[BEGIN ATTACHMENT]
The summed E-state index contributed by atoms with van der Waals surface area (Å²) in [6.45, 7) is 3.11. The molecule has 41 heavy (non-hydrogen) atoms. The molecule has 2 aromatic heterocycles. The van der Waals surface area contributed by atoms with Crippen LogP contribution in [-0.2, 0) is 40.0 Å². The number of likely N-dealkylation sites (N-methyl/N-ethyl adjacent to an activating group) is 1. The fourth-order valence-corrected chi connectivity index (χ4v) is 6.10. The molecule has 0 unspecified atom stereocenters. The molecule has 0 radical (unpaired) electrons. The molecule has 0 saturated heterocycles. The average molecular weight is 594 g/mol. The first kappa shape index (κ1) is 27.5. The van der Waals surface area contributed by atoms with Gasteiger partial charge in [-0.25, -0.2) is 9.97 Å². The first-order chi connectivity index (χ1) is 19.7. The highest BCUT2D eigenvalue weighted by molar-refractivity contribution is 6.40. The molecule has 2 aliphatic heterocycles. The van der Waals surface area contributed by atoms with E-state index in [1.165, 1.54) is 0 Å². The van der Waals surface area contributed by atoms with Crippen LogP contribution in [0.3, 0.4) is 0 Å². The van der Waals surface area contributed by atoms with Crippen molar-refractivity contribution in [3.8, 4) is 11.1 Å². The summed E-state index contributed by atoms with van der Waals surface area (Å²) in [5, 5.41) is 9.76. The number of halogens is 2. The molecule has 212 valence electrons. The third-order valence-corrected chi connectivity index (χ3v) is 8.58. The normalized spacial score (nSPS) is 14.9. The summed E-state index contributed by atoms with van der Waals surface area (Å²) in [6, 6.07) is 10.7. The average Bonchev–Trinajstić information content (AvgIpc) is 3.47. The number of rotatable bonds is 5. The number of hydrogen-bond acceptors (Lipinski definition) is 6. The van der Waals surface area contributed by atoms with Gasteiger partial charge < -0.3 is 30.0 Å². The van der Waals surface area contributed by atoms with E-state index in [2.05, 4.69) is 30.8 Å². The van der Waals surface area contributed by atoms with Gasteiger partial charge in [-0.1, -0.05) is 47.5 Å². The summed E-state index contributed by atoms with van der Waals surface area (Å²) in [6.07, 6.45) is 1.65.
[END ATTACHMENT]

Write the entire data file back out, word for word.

The summed E-state index contributed by atoms with van der Waals surface area (Å²) in [6.45, 7) is 3.11. The molecule has 41 heavy (non-hydrogen) atoms. The molecule has 2 aromatic heterocycles. The van der Waals surface area contributed by atoms with Crippen LogP contribution in [-0.2, 0) is 40.0 Å². The number of likely N-dealkylation sites (N-methyl/N-ethyl adjacent to an activating group) is 1. The fourth-order valence-corrected chi connectivity index (χ4v) is 6.10. The molecule has 0 unspecified atom stereocenters. The molecule has 0 radical (unpaired) electrons. The molecule has 0 saturated heterocycles. The average molecular weight is 594 g/mol. The first kappa shape index (κ1) is 27.5. The van der Waals surface area contributed by atoms with Gasteiger partial charge in [-0.25, -0.2) is 9.97 Å². The first-order chi connectivity index (χ1) is 19.7. The highest BCUT2D eigenvalue weighted by molar-refractivity contribution is 6.40. The molecule has 2 aliphatic heterocycles. The van der Waals surface area contributed by atoms with E-state index in [1.165, 1.54) is 0 Å². The van der Waals surface area contributed by atoms with Crippen LogP contribution in [0.3, 0.4) is 0 Å². The van der Waals surface area contributed by atoms with Crippen molar-refractivity contribution in [3.8, 4) is 11.1 Å². The summed E-state index contributed by atoms with van der Waals surface area (Å²) in [5, 5.41) is 9.76. The number of halogens is 2. The molecule has 212 valence electrons. The third-order valence-corrected chi connectivity index (χ3v) is 8.58. The normalized spacial score (nSPS) is 14.9. The summed E-state index contributed by atoms with van der Waals surface area (Å²) in [6, 6.07) is 10.7. The average Bonchev–Trinajstić information content (AvgIpc) is 3.47. The number of rotatable bonds is 5. The number of hydrogen-bond acceptors (Lipinski definition) is 6. The van der Waals surface area contributed by atoms with Gasteiger partial charge < -0.3 is 30.0 Å². The van der Waals surface area contributed by atoms with E-state index in [2.05, 4.69) is 30.8 Å². The van der Waals surface area contributed by atoms with Gasteiger partial charge in [-0.1, -0.05) is 47.5 Å². The summed E-state index contributed by atoms with van der Waals surface area (Å²) in [6.07, 6.45) is 1.65.